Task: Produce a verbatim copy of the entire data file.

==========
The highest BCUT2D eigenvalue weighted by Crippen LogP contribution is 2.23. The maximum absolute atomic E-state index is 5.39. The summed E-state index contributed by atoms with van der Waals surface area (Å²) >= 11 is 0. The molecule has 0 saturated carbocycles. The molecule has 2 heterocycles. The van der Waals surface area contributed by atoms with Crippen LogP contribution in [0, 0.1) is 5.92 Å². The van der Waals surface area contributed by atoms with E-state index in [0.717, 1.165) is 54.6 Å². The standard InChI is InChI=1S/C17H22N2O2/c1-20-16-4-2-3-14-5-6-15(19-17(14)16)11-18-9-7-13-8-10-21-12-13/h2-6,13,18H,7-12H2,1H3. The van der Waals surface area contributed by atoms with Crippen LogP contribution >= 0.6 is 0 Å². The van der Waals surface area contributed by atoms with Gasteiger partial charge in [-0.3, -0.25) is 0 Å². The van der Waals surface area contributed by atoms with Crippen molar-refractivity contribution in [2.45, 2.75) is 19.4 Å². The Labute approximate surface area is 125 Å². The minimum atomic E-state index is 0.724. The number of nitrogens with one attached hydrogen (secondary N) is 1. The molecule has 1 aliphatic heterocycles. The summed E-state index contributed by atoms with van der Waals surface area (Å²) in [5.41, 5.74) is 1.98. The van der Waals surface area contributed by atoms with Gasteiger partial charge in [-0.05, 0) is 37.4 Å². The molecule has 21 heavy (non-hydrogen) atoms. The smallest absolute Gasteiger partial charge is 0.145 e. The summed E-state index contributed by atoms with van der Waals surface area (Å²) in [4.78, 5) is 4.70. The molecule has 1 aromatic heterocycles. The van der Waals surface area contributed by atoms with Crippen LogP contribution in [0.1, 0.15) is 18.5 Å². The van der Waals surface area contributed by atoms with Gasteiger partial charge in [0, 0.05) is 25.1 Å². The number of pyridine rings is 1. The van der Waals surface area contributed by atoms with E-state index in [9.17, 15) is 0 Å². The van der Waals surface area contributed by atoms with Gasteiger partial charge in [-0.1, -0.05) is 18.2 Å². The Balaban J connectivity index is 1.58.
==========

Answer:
The highest BCUT2D eigenvalue weighted by Crippen LogP contribution is 2.23. The maximum absolute atomic E-state index is 5.39. The summed E-state index contributed by atoms with van der Waals surface area (Å²) >= 11 is 0. The molecule has 0 saturated carbocycles. The molecule has 2 heterocycles. The van der Waals surface area contributed by atoms with Crippen LogP contribution in [0, 0.1) is 5.92 Å². The van der Waals surface area contributed by atoms with E-state index in [0.717, 1.165) is 54.6 Å². The standard InChI is InChI=1S/C17H22N2O2/c1-20-16-4-2-3-14-5-6-15(19-17(14)16)11-18-9-7-13-8-10-21-12-13/h2-6,13,18H,7-12H2,1H3. The van der Waals surface area contributed by atoms with Crippen LogP contribution >= 0.6 is 0 Å². The van der Waals surface area contributed by atoms with Gasteiger partial charge in [-0.3, -0.25) is 0 Å². The van der Waals surface area contributed by atoms with Crippen molar-refractivity contribution in [2.45, 2.75) is 19.4 Å². The Labute approximate surface area is 125 Å². The minimum atomic E-state index is 0.724. The number of nitrogens with one attached hydrogen (secondary N) is 1. The molecule has 1 aliphatic heterocycles. The summed E-state index contributed by atoms with van der Waals surface area (Å²) in [5.41, 5.74) is 1.98. The van der Waals surface area contributed by atoms with Gasteiger partial charge in [-0.05, 0) is 37.4 Å². The molecule has 21 heavy (non-hydrogen) atoms. The smallest absolute Gasteiger partial charge is 0.145 e. The summed E-state index contributed by atoms with van der Waals surface area (Å²) in [4.78, 5) is 4.70. The molecule has 1 aromatic heterocycles. The van der Waals surface area contributed by atoms with Crippen LogP contribution in [0.1, 0.15) is 18.5 Å². The van der Waals surface area contributed by atoms with Gasteiger partial charge in [0, 0.05) is 25.1 Å². The number of pyridine rings is 1. The van der Waals surface area contributed by atoms with E-state index in [9.17, 15) is 0 Å². The van der Waals surface area contributed by atoms with Gasteiger partial charge in [-0.1, -0.05) is 18.2 Å². The Balaban J connectivity index is 1.58.